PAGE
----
Although I'm a little late with it, I wanted to post a recap of some of my favorite books of 2014.
I read a total of 30 books last year. I don't set goals as to how many books I'll read. I just read as I can. I do try very hard for variety, and include some classics (although I didn't do well with that one last year) and non-fiction along with fiction.
My favorite fiction book in 2014 was Ordinary Grace by William Kent Krueger, a beautiful coming-of-age story about two preachers' sons growing up in Minnesota in the 1960s. I found the adolescent theme to be reminiscent of A Separate Peace, with social justice tones that reminded me of To Kill a Mockingbird (both of which are in my top five all-time favorites). I really can't recommend this book enough.
On the non-fiction side, my favorite was Devil in the White City by Erik Larson, which chronicles the stories behind the 1893 World's Fair in Chicago. It took me about 50 pages to get into it but once I did, it was a page turner. I don't know that I have ever learned as much from a book as I did from this one.
Other top picks on the fiction side were The Rent Collector, Orphan Train, The Fault in Our Stars (never saw the movie), The Invention of Wings, We are All Completely Beside Ourselves, The All Girls Filling Station Reunion ,The 100-Foot Journey (saw the movie with Helen Murin, which was very good, but the ending is completely different from the book), Gone Girl (didnt' see the movie and don't think I can because the book scared the poop out of me) and Grisham's latest, Gray Mountain.
Each Shining Hour is the second in the Water Valley Series by Tennessean Jeff High, and I thoroughly enjoyed it. Also read the last two in the No. 1 Ladies Detective Agency Series, The Minor Adjustment Beauty Salon and The Handsome Man's Deluxe Café, both of which lived up to the charm I have found throughout this delightful series.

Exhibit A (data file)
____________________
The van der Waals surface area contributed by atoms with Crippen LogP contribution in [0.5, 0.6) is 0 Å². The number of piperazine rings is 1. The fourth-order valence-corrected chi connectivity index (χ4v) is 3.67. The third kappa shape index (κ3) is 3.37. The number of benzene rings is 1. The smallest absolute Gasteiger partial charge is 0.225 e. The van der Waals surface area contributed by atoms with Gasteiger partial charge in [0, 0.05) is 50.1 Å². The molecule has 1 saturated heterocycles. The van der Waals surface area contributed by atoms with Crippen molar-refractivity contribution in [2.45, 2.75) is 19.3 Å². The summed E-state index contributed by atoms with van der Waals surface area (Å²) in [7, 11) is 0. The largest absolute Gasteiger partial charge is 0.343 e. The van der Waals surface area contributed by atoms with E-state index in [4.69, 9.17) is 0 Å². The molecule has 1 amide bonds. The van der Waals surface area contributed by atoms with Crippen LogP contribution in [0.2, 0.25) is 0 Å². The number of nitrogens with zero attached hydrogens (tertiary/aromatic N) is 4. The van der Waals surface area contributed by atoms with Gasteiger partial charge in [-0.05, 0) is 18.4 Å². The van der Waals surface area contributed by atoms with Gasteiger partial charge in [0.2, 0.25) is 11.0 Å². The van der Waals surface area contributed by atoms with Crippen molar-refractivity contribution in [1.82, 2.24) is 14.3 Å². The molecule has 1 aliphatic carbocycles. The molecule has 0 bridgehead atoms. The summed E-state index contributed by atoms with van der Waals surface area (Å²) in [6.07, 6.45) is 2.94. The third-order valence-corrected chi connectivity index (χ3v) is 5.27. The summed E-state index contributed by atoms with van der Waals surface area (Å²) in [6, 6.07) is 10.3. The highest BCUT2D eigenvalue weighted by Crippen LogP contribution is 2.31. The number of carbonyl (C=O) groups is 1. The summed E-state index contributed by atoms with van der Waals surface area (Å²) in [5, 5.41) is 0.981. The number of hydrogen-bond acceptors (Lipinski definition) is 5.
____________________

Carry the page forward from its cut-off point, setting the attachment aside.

Jan Karon's latest Mitford installment, Somewhere Safe with Somebody Good, affected me the same as all of hers, finding myself in love with all the characters and becoming sad at the end that I could no longer continue the relationship.
I picked up Ernest Hemingway's In Our Time in a used bookstore in Maine last August. I tried. That's all I can say.
Lois Lowery's The Giver and Cormac McCarthy's No Country for Old Men would not yet be called classics, but they are two my more challenging reads from 2014. Both were worth the effort.
Shauna Niequest is a young spiritual writer I mentioned in my recap last year. I read two more of her essay collections, Cold Tangerines and Bittersweet, and continue to be in awe of her insight and talent.
I already have a stack ready for this year. I started January with Boys in the Boat, a great story about the 1936 Olympic rowing team, and just finished How God Became King by New Testament scholar N. T. Wright (very deep and challenging and I probably need to read it again).
As always, too many books and not enough time.
If you have any recommendations, I'm all ears.